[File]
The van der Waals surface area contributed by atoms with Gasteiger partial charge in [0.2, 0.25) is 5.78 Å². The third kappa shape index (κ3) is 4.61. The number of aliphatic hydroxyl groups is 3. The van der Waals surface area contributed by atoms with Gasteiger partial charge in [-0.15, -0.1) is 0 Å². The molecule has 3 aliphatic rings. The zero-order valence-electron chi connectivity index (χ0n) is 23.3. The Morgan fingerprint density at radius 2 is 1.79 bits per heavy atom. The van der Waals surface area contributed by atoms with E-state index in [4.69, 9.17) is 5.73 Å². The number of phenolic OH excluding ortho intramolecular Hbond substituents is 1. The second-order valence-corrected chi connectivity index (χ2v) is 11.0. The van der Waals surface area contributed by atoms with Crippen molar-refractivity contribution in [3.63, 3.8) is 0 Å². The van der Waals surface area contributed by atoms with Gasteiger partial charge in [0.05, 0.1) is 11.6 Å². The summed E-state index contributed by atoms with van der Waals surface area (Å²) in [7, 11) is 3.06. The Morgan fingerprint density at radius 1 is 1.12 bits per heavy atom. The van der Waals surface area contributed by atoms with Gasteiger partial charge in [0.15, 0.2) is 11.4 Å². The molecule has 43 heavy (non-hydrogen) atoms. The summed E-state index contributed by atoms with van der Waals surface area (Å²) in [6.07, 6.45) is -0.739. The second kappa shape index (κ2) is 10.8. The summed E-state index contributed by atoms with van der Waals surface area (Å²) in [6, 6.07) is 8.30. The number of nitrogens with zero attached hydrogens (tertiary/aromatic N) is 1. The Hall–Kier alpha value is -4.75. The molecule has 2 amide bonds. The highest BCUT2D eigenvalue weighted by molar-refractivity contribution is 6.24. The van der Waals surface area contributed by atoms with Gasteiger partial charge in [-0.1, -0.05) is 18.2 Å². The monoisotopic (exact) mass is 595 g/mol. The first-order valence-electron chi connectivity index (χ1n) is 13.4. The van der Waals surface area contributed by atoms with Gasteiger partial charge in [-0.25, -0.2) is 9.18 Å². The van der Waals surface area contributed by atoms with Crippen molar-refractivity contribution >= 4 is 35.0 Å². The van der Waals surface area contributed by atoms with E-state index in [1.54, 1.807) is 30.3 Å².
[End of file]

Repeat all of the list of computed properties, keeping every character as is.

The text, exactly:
The van der Waals surface area contributed by atoms with Gasteiger partial charge in [0.2, 0.25) is 5.78 Å². The third kappa shape index (κ3) is 4.61. The number of aliphatic hydroxyl groups is 3. The van der Waals surface area contributed by atoms with Gasteiger partial charge in [-0.15, -0.1) is 0 Å². The molecule has 3 aliphatic rings. The zero-order valence-electron chi connectivity index (χ0n) is 23.3. The Morgan fingerprint density at radius 2 is 1.79 bits per heavy atom. The van der Waals surface area contributed by atoms with E-state index in [4.69, 9.17) is 5.73 Å². The number of phenolic OH excluding ortho intramolecular Hbond substituents is 1. The second-order valence-corrected chi connectivity index (χ2v) is 11.0. The van der Waals surface area contributed by atoms with Crippen molar-refractivity contribution in [3.63, 3.8) is 0 Å². The van der Waals surface area contributed by atoms with Gasteiger partial charge in [0.05, 0.1) is 11.6 Å². The summed E-state index contributed by atoms with van der Waals surface area (Å²) in [7, 11) is 3.06. The Morgan fingerprint density at radius 1 is 1.12 bits per heavy atom. The van der Waals surface area contributed by atoms with Gasteiger partial charge in [0.15, 0.2) is 11.4 Å². The molecule has 43 heavy (non-hydrogen) atoms. The summed E-state index contributed by atoms with van der Waals surface area (Å²) in [6.07, 6.45) is -0.739. The second kappa shape index (κ2) is 10.8. The summed E-state index contributed by atoms with van der Waals surface area (Å²) in [6, 6.07) is 8.30. The number of nitrogens with zero attached hydrogens (tertiary/aromatic N) is 1. The Hall–Kier alpha value is -4.75. The molecule has 2 amide bonds. The highest BCUT2D eigenvalue weighted by molar-refractivity contribution is 6.24. The van der Waals surface area contributed by atoms with Gasteiger partial charge in [-0.1, -0.05) is 18.2 Å². The monoisotopic (exact) mass is 595 g/mol. The first-order valence-electron chi connectivity index (χ1n) is 13.4. The van der Waals surface area contributed by atoms with Gasteiger partial charge in [-0.25, -0.2) is 9.18 Å². The van der Waals surface area contributed by atoms with Crippen molar-refractivity contribution >= 4 is 35.0 Å². The van der Waals surface area contributed by atoms with E-state index in [1.54, 1.807) is 30.3 Å².